So what does WFC have going for it? First, it is the premier franchise in banking. As I said in the opening, WFC is a traditional bank, it just happens to be huge. WFC doesn't get wrapped up in the kinds of things that get it sued constantly like a certain Charlotte-based bank (BAC). And while anyone that reads my articles knows I like Bank of America, it is for completely different reasons. WFC is very well-managed and you can have confidence that it won't be steered into risky products that will cause it to be sued on a massive scale or bailed out anytime soon.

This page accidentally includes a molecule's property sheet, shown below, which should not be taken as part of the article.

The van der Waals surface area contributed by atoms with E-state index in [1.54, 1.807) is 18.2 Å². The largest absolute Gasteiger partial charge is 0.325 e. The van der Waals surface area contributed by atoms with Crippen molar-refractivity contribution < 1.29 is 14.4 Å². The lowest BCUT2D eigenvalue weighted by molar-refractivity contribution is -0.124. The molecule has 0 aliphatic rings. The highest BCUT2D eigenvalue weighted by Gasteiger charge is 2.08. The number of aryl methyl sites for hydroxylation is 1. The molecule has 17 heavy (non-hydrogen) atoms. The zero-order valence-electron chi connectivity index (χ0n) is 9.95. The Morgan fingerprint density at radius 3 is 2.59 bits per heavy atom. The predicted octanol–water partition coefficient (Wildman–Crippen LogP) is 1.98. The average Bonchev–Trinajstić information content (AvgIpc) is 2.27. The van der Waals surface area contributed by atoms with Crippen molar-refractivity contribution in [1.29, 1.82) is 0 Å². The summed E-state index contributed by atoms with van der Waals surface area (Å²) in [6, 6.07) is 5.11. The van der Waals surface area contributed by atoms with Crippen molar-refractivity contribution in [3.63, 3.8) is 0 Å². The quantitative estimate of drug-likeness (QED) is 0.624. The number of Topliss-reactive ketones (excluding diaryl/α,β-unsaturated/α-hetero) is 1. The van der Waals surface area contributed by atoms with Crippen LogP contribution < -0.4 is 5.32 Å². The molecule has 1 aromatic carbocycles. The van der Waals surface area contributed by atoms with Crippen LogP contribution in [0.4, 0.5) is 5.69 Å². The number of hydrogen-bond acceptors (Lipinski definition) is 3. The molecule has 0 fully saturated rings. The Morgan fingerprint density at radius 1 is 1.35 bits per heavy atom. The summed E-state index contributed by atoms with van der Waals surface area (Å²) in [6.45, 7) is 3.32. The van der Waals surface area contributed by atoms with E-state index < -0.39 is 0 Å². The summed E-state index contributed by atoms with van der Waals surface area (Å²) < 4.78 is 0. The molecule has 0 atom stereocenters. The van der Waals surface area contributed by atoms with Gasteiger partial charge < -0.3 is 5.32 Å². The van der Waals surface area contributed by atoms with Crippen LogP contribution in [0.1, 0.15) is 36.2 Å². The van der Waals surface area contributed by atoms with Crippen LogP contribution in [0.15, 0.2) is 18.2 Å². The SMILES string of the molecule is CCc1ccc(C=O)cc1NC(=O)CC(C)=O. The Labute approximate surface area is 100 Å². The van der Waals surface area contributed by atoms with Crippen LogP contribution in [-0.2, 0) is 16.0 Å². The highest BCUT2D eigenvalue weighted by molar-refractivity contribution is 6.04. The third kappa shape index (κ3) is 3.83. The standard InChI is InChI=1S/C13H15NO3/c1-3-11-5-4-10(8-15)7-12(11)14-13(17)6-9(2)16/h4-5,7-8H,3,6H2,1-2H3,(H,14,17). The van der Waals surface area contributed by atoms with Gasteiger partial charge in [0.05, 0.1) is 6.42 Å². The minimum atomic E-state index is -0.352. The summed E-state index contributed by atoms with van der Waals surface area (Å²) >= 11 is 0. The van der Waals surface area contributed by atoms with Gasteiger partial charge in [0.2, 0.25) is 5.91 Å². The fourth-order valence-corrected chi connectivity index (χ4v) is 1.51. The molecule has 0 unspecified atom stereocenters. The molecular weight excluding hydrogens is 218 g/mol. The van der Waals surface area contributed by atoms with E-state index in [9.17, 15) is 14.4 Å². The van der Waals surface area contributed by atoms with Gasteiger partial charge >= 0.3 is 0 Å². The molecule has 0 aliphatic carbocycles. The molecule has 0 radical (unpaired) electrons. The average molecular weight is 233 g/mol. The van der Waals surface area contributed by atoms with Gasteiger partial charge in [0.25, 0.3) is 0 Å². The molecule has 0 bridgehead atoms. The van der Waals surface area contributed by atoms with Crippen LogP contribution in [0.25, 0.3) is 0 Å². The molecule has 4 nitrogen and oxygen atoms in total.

In addition to that, WFC makes capital returns a priority. I mentioned the dividend earlier and while the 2.6% yield is decent, it's very safe. WFC's current payout ratio of 34% is more than sustainable, it's even a bit lower than what the company could handle. WFC could easily raise its payout incrementally to 38% to 40% with little effort. This is good news for long-term shareholders as it means that if WFC were to do that and hit the earnings targets shown above, 2019's dividend could approach $2.50 per share, or nearly double the current per share payout. That is tremendous dividend growth given WFC's steady-as-she-goes nature and even if the payout isn't $2.50 in 2019, it will certainly be over $2.00. WFC is a classic case of letting dividends compound for years to come so that one's yield on today's cost could be in the 5% to 6% range in the not-too-distant future.